Septic Isle has a really good post over here, mentioning that:
cynics are suggesting that it’s chosen 6 Music and Asian Network specifically because it knows that they have such a dedicated following that the uproar at their disappearance will ensure the BBC Trust intervenes
which has helped me immensely in saving time I would otherwise have spent wondering what it was that smelt so fishy to me about the BBC’s decision. It simply can’t be a coincidence, can it? That the BBC, looking at rapidly sinking budgets and wondering what to jettison, decided to plump for two stations that have no direct equivalent in commercial radio, but that do possess passionate and vocal listeners, happy to use all the social media at their well-connected fingertips to reverse the decision. Were they concerned that if they picked BBC Three (annual cost: £115m) there wouldn’t be enough Snog, Marry, Avoid fans to mount a proper campaign?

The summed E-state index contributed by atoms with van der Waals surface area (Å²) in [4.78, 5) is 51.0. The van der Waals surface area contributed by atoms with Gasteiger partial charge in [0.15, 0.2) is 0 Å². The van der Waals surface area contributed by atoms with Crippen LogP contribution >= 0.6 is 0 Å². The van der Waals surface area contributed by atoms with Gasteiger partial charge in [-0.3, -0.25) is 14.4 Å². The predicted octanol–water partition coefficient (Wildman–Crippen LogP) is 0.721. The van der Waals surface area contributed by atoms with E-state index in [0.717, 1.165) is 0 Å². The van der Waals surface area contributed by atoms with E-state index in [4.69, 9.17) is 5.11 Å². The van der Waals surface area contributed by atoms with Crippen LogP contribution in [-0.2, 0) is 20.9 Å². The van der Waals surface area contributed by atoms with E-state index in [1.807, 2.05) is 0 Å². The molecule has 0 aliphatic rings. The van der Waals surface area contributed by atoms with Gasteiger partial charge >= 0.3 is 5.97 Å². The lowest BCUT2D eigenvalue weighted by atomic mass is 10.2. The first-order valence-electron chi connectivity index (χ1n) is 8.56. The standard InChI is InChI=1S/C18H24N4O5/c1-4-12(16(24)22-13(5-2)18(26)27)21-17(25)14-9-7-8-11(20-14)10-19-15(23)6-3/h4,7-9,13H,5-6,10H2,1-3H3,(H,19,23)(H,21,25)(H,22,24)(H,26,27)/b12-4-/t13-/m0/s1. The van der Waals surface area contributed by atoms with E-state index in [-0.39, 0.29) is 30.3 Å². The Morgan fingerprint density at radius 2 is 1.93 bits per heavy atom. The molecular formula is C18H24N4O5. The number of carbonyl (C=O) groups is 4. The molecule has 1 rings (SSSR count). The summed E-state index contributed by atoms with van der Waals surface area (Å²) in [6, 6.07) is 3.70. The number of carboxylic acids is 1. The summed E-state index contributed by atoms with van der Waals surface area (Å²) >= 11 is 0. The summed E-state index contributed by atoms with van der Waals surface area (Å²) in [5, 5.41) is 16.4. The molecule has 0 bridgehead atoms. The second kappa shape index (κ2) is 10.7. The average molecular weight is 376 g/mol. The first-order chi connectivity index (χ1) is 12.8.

I know that I will be accused of displaying far too much cynicism but, having seen public sector managers in action previously in my career, I know the way the game is played. Often it will be the well-loved but non-statutory services which are the first to go, rather than the inefficient or easy savings, as the mandarins hope that enough of a stink is caused to send the wannabe-cutters running for the hills, leaving budgets intact.
With our economy so much in the hole, we can’t afford to duck these issues anymore. We need to know our politicians and public servants are capable of keeping the things we need and trimming the wasteful or unneccessary. What should be most concerning about the BBC’s planned cuts is not the loss of 6 Music and the Asian Network, since if there really is this much demand for their service then a commercial provider would be mad not to set up something similar if they go, but what it portends for public services in a cuts-laden future.
If I am right, we can expect to see many more A & E closures while the tackling of taxi budgets is allowed to drift.